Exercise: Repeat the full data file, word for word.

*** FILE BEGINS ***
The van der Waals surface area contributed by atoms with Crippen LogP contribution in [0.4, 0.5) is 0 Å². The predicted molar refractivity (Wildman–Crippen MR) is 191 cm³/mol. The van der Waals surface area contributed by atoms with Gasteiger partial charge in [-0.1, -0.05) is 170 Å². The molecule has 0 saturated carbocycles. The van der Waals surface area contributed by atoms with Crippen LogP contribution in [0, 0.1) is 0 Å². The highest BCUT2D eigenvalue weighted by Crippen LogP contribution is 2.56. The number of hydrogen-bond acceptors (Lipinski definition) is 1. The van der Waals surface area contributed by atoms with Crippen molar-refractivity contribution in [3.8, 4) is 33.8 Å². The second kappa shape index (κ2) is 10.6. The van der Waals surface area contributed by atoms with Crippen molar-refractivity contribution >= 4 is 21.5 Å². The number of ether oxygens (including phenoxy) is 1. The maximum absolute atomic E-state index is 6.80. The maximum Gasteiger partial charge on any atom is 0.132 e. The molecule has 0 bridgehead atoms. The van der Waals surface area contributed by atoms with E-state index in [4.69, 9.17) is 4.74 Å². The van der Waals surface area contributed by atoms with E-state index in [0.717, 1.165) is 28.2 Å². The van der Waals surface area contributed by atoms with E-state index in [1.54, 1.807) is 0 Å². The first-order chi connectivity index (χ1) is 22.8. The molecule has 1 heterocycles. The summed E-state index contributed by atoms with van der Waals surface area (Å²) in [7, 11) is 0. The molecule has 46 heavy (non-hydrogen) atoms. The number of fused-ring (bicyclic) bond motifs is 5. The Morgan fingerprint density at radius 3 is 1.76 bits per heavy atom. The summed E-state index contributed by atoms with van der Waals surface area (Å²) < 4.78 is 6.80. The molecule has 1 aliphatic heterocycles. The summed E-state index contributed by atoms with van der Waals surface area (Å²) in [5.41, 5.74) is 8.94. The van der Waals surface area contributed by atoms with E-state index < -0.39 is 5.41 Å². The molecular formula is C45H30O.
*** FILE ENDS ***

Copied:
The van der Waals surface area contributed by atoms with Crippen LogP contribution in [0.4, 0.5) is 0 Å². The predicted molar refractivity (Wildman–Crippen MR) is 191 cm³/mol. The van der Waals surface area contributed by atoms with Gasteiger partial charge in [-0.1, -0.05) is 170 Å². The molecule has 0 saturated carbocycles. The van der Waals surface area contributed by atoms with Crippen LogP contribution in [0, 0.1) is 0 Å². The highest BCUT2D eigenvalue weighted by Crippen LogP contribution is 2.56. The number of hydrogen-bond acceptors (Lipinski definition) is 1. The van der Waals surface area contributed by atoms with Crippen molar-refractivity contribution in [3.8, 4) is 33.8 Å². The second kappa shape index (κ2) is 10.6. The van der Waals surface area contributed by atoms with Crippen molar-refractivity contribution >= 4 is 21.5 Å². The number of ether oxygens (including phenoxy) is 1. The maximum absolute atomic E-state index is 6.80. The maximum Gasteiger partial charge on any atom is 0.132 e. The molecule has 0 bridgehead atoms. The van der Waals surface area contributed by atoms with E-state index in [4.69, 9.17) is 4.74 Å². The van der Waals surface area contributed by atoms with E-state index in [0.717, 1.165) is 28.2 Å². The van der Waals surface area contributed by atoms with E-state index in [1.54, 1.807) is 0 Å². The first-order chi connectivity index (χ1) is 22.8. The molecule has 1 heterocycles. The summed E-state index contributed by atoms with van der Waals surface area (Å²) in [7, 11) is 0. The molecule has 46 heavy (non-hydrogen) atoms. The number of fused-ring (bicyclic) bond motifs is 5. The Morgan fingerprint density at radius 3 is 1.76 bits per heavy atom. The summed E-state index contributed by atoms with van der Waals surface area (Å²) < 4.78 is 6.80. The molecule has 1 aliphatic heterocycles. The summed E-state index contributed by atoms with van der Waals surface area (Å²) in [5.41, 5.74) is 8.94. The van der Waals surface area contributed by atoms with E-state index < -0.39 is 5.41 Å². The molecular formula is C45H30O.